In addition to glossing post-9/11 theatre and performance, I also dove into the solo “Between Me and the Sky,” sung by a character based on real-life American Airlines captain Beverly Bass. Bass was a genuine trailblazer well before she landed on the Gander tarmac. In addition to being American Airlines first woman captain, she also flew the first flight staffed entirely by women in the airline’s history. She went on to be a much-admired flight instructor and an advocate for women pilots everywhere—and she did it all after pushing through the massive boys’ club that dominated the air for decades.
Negotiating Difference in Hairspray
Confession: I know the score to the 2007 film adaption of Hairspray starring a latex-clad John Travolta much better than I do the Broadway score, and there are numbers in there, namely “New Girl in Town” and “Ladies’ Choice,” that are really indelible to me. That’s partly why one of the most enjoyable parts of prepping this study guide was charting the many iterations of Hairspray, beginning with the 1988 film and continuing all the way to Hairspray Live!, which aired on NBC in 2016: there really is a bit of Hairspray for everyone. It was also a great primer on the practical and interpretive challenges of taking a film from screen to stage and then back again. Even the 2016 rendition, presented with a mix of Broadway and post-Broadway film numbers and with Harvey Fierstein’s Edna thrown in to boot, had to retool itself for a unique medium. That some sense of John Waters’ Baltimore, the hometown that so obviously shaped his worldview, survived in each case is something special.
Having said all that, listening to Hairspray for the first time in several really primed me to address how the show navigates the politics of difference. That it is very much a White liberal fantasy of inclusion and integration is evident even in a peppy, infectious score that borrows from a range of styles and is sometimes a bit fetishistic of the Black characters. It’s also worth noting, as many scholars have, that the show does blunt a lot of the edges in Waters’ original film. As Waters himself once said, he preferred “scary” drag queens like Divine, the original Edna Turnblad, rather than family-friendly ones, like you see in the show, because they challenged norms much more openly. Furthermore, drawing attention once again to the fact that Tracy is at the center of the play reminds us that the story is very much hers: she is the one who leads the charge to integration and she is the one who scores the conventionally attractive boy at the end. Granted, a lot has changed since the film debuted in 1988 and the musical debuted in 2002; negotiations with difference are far more open, nuanced, and prominent than they were before, even if the results can sometimes be frustratingly similar. As is often pointed out, musicals can be great sources for utopian ideals because they already create a world that could be, rather than a world that is.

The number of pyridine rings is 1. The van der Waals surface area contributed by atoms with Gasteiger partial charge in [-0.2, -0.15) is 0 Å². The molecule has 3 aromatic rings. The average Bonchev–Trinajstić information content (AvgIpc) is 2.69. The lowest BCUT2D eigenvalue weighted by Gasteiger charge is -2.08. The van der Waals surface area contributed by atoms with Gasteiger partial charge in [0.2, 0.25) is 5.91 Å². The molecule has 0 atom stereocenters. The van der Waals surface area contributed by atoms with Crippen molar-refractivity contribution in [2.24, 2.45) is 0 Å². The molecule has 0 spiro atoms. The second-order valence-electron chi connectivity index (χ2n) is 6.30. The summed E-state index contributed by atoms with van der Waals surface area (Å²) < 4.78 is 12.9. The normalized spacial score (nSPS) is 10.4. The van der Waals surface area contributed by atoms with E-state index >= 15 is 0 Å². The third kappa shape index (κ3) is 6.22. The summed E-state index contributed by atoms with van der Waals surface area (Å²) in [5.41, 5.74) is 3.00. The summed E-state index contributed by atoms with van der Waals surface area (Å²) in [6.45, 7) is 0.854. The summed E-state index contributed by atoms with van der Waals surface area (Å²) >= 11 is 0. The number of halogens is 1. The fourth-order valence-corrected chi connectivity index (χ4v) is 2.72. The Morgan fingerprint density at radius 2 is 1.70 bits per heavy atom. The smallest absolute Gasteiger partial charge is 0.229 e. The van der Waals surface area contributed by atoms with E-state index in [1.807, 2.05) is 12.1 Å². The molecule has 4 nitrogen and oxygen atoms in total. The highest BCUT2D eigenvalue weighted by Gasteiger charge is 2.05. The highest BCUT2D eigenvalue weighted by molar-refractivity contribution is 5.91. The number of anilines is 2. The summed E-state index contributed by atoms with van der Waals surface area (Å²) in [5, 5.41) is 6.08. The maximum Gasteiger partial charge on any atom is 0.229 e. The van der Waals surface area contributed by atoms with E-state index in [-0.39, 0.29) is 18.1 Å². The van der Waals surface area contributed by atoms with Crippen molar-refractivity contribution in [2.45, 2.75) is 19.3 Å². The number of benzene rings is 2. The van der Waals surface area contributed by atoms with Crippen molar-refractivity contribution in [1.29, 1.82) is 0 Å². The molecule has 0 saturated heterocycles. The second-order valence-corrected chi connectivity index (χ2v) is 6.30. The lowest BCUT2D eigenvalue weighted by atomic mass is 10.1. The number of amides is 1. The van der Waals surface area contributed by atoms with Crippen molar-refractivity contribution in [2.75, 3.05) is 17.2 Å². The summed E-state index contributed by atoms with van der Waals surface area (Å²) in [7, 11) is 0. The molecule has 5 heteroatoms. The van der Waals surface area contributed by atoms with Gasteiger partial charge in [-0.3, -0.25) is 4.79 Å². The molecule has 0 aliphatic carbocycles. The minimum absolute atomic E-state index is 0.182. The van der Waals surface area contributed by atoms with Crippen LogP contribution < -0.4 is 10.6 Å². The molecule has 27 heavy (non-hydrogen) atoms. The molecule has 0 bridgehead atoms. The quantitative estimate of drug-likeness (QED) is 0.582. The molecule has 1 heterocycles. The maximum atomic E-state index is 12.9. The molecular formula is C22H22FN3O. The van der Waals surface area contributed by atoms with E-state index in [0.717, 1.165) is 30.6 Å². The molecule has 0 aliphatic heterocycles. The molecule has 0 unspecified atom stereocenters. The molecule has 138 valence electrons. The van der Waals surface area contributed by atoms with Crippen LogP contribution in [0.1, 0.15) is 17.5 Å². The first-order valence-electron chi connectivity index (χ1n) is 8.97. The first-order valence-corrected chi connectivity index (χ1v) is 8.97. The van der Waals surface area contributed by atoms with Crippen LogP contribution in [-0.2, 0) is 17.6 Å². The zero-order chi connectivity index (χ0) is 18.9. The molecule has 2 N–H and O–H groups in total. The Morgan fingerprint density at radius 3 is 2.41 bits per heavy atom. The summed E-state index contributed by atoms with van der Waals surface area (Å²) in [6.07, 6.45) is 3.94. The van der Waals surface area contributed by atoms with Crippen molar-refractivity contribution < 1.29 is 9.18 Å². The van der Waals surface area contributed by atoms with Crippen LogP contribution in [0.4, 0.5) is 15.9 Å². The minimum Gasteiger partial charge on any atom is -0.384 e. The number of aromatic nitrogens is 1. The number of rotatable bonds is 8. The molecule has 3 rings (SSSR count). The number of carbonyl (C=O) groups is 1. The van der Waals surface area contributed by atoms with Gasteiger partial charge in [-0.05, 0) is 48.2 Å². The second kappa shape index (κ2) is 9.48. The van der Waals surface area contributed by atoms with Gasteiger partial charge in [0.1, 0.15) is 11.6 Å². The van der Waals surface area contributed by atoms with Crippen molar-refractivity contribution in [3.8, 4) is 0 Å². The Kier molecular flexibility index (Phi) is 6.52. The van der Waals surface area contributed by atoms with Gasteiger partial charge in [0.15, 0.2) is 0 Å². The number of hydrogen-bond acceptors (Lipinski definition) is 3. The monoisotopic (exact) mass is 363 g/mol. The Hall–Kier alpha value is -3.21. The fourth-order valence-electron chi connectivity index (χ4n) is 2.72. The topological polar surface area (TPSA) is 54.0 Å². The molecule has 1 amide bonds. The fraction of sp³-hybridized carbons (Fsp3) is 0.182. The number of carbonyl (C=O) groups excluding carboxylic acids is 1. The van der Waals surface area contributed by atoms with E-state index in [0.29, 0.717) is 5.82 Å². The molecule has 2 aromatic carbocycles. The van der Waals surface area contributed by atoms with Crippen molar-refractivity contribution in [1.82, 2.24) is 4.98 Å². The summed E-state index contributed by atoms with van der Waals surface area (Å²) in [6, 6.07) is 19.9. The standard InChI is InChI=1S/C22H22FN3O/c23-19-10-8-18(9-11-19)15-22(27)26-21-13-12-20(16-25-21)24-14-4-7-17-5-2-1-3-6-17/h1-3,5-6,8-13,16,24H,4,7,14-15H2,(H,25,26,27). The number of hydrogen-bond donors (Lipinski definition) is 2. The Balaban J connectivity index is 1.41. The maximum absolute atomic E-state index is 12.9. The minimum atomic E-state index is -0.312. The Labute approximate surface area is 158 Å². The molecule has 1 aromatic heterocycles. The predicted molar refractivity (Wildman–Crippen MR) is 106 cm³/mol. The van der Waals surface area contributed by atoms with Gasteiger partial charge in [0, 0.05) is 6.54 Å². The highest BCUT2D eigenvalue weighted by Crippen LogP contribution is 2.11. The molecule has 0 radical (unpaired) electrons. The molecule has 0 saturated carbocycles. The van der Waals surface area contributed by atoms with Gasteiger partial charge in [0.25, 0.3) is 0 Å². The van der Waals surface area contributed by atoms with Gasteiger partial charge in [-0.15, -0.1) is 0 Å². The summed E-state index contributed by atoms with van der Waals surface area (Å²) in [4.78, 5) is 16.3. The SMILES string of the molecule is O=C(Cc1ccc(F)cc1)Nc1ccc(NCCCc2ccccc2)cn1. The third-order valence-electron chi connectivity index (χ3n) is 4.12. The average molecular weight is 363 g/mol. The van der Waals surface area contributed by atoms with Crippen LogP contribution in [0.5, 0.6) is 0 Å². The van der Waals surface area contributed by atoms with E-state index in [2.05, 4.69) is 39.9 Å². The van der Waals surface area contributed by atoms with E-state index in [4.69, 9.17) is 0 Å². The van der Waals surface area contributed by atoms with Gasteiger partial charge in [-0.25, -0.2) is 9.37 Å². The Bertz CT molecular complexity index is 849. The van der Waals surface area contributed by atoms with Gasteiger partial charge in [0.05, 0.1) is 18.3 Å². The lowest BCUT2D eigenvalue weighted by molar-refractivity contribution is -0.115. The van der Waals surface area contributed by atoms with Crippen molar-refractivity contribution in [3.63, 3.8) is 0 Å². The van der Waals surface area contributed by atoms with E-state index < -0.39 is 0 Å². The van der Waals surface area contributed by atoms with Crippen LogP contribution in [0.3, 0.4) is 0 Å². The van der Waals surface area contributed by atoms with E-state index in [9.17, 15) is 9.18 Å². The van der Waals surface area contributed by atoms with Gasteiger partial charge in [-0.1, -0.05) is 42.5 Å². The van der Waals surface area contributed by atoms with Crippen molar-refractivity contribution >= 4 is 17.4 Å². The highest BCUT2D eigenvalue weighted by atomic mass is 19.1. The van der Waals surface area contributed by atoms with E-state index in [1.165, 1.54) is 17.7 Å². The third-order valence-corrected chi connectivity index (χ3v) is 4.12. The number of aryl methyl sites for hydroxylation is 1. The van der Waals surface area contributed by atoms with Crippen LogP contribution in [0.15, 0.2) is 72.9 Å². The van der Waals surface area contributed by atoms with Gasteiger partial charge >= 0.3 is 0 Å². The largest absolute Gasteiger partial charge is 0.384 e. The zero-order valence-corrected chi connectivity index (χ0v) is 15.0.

A lot of great sources, ranging from scholarly monographs to internet thinkpieces, shaped my writing this year. Here they are, presented in order of show and alphabetically by last name.
Grady, Constance. “The intertwined legacies of Jonathan Larson and Lin-Manuel Miranda.” Vox, November 19, 2021, https://www.vox.com/culture/22787502/tick-tick-boom-lin-manuel-miranda-jonathan-larson.
Juntunen, Jacob. Mainstream Aids Theatre, the Media, and Gay Civil Rights: Making the Radical Palatable. New York: Routledge, 2016.
Larson, Jonathan, and David Auburn. Tick, Tick… Boom!: The Complete Book and Lyrics. New York: Applause Theatre & Cinema Books, 2009.
O’Keefe, Kevin. “20 Years Later, ‘Rent’ Is Still One of the Most Influential Works in Pop Culture.” Mic. March 4, 2016, https://www.mic.com/articles/137077/20-years-later-rent-is-still-one-of-the-most-influential-works-in-pop-culture.
Prahl, Amanda. “Rent Gets One More Shot at Glory.” Slate. January 25, 2019. https://slate.com/culture/2019/01/rent-live-tv-hamilton-dear-evan-hansen.html.
Román David. Acts of Intervention: Performance, Gay Culture, and Aids. Indiana University Press, 1998.